Podcasts are my other love. As well as ATTN’s own Crucial Listening podcast, you may know that I co-host a podcast called Episode Party: a biweekly show where Freddie Harrison and I invite guests to swap podcast recommendations with us. Since we started, my podcast consumption has ramped up exponentially. Occasionally I’ve stumbled upon some excellent shows that centre on the subjects of sound and listening. If you’re reading this, they’d probably interest you too.
Ways Of Hearing is presented by musician Damon Krukowski (Galaxie 500, Damon & Naomi), and centres on how the migration to digital music has changed our relationship with listening. Damon clearly has concerns over how the listening experience is changing (concerns that I share), although this podcast isn’t just a cathartic outlet for generational anxiety, nor a yearning for the way things used to be. Ways Of Hearing is driven by a desire to absorb and to understand – which, for a podcast that champions the power of listening, feels only right.
A podcast presented by consumer electronics company Bang & Olufsen. Of course, a company that prides itself on premium audio gear (and by extension, premium audio experiences) can’t afford for the production quality to be anything below exquisite, and Sound Matters hits the mark. I’ve heard no more immersive evocation of water than the beginning of “The Voice Of Cod”, which turns my headphones into gigantic sloshing tanks of seawater during its opening few minutes. This episode is a personal favourite, mostly for the whale duets of Norweigian singer Gry Bagøien, but also for the revelation that cod speak to eachother in different dialects, depending on where they call home.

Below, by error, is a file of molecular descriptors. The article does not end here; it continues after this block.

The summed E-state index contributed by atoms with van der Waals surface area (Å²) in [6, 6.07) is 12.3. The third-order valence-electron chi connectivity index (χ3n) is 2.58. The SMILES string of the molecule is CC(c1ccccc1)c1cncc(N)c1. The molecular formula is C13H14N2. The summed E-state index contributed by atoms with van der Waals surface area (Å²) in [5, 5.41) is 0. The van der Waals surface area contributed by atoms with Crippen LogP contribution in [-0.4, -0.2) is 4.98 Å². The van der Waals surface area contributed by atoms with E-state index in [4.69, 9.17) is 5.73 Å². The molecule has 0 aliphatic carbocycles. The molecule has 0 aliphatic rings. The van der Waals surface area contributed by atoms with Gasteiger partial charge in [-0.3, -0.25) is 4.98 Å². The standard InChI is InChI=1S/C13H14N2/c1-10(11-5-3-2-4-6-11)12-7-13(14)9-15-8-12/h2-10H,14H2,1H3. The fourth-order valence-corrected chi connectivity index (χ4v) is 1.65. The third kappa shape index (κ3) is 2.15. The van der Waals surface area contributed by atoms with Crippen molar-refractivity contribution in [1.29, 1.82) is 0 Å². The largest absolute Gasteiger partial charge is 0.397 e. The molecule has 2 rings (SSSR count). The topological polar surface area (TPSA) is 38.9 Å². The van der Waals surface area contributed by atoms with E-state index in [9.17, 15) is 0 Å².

I remember the first time I heard Reasonably Sound: Christmas evening, in bed, on the edge of sleep. I picked the episode about Taylor Swift accidentally releasing 8 seconds of white noise on iTunes (which immediately went to number one in Canada). The episode starts with host Mike Rugnetta struggling to find a suitable real-world analogy to the anatomy of white noise, only to become tangled in the practical details of playing out its various metaphors – the impossibility of enacting every baseball play at the same time, or typewriting every character upon a sheet of white paper. Over and over, Rugnetta becomes trapped within scenic downward spirals into paradoxical impasse. And of course – I know too well that lofty sonic theorising will invariably wind up eating itself, and while there’s ample love being poured into this podcast, there’s a wry self-awareness playing counterbalance too.
There are many more I could have included here – not least Twenty Thousand Hertz, Everything Sounds, The Antidote and Song Exploder. If you have any recommendations you’d like to share with me – or want to know about more podcasts in the ilk of the above – get in touch.